July 19, 2012; St. Petersburg, FL, USA; Tampa Bay Rays starting pitcher David Price (14) walks back to the dugout after he pitched the fifth inning against the Cleveland Indians at Tropicana Field. Mandatory Credit: Kim Klement-USA TODAY Sports

What Do We Make of the Rays' Enormous Demands for David Price?

Entering the offseason, everyone knew that if anyone wanted to acquire Tampa Bay Rays ace left-hander David Price in a trade, the cost was going to be significant. We did not think, though, that the Rays would be asking for as ridiculous of a return as this. Terry Pluto of the Cleveland Plain Dealer reported that the Rays were asking for Carlos Santana and Danny Salazar as “starting points” in a potential Price deal to the Cleveland Indians, with a top prospect like Francisco Lindor completing the package. What does that even mean?

There is no way to construe that as a deal that the Indians would consider making even for a moment. Santana may no longer be a full-time catcher, but he is still coming off an enormous offensive year, managing a .268/.377/.455 line ((137 OPS+) with 39 doubles and 20 home runs. Salazar, meanwhile, rolled between Double-A and Triple-A before bursting onto the scene for 10 regular season starts with Cleveland before the year was through. The Indians even thought enough of him to start him in the AL Wild Card playoff against the Rays. Trading either of them would be a big hit to the Indians–trading both is an impossibity, and adding in Lindor is simply overkill. What point were the Rays trying to make demanding a package the Indians would say no to instantaneously?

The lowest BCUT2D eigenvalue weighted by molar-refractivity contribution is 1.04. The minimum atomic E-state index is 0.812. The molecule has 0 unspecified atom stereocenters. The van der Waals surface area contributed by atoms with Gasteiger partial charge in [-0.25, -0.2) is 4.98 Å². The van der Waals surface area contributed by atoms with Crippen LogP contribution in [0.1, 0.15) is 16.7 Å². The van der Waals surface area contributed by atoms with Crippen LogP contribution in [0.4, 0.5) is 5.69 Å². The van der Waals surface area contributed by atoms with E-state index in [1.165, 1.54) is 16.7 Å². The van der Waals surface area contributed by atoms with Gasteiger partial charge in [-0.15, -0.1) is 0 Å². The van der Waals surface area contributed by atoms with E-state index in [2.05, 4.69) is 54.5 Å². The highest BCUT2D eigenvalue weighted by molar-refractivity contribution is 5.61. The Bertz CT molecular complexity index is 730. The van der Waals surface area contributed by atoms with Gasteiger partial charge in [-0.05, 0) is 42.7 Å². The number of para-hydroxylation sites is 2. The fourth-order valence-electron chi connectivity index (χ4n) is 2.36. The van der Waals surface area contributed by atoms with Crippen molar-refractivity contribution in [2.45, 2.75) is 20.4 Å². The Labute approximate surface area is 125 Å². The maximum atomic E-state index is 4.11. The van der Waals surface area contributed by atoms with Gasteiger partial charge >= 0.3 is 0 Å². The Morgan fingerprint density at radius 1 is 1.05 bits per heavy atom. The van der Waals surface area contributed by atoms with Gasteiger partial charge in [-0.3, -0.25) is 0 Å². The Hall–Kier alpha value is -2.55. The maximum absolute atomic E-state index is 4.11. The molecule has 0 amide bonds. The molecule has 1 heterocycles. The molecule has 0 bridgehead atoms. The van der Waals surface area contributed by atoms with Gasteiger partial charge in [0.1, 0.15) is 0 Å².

Are the Rays’ demands to the Indians indicative of how highly they value Price? Would they only trade him in a deal that looks like an obvious win for them right from the start? If we read into Pluto’s report from that angle, it seems like it is becoming exceedingly likely that the Rays will hold onto Price for next season. The Rays have all the power in the trade talks–they have no need to trade Price, and they can ask for whatever they want from opposing teams. They have always said that they will only trade one of their star players if an offer blows them away, and with Price the best player they have ever considered trading, the standard for that type of offer is higher than ever. We can say that David Price is not going anywhere unless the Rays receive an insane return, and with the odds of them getting that return looking low, we can expect that he will be the Rays’ starter on Opening Day for 2014. But looking at this report from that perspective leaves one big thing out: trade talks are not a monologue but a conversation. How did the Indians respond when they heard the Rays say that?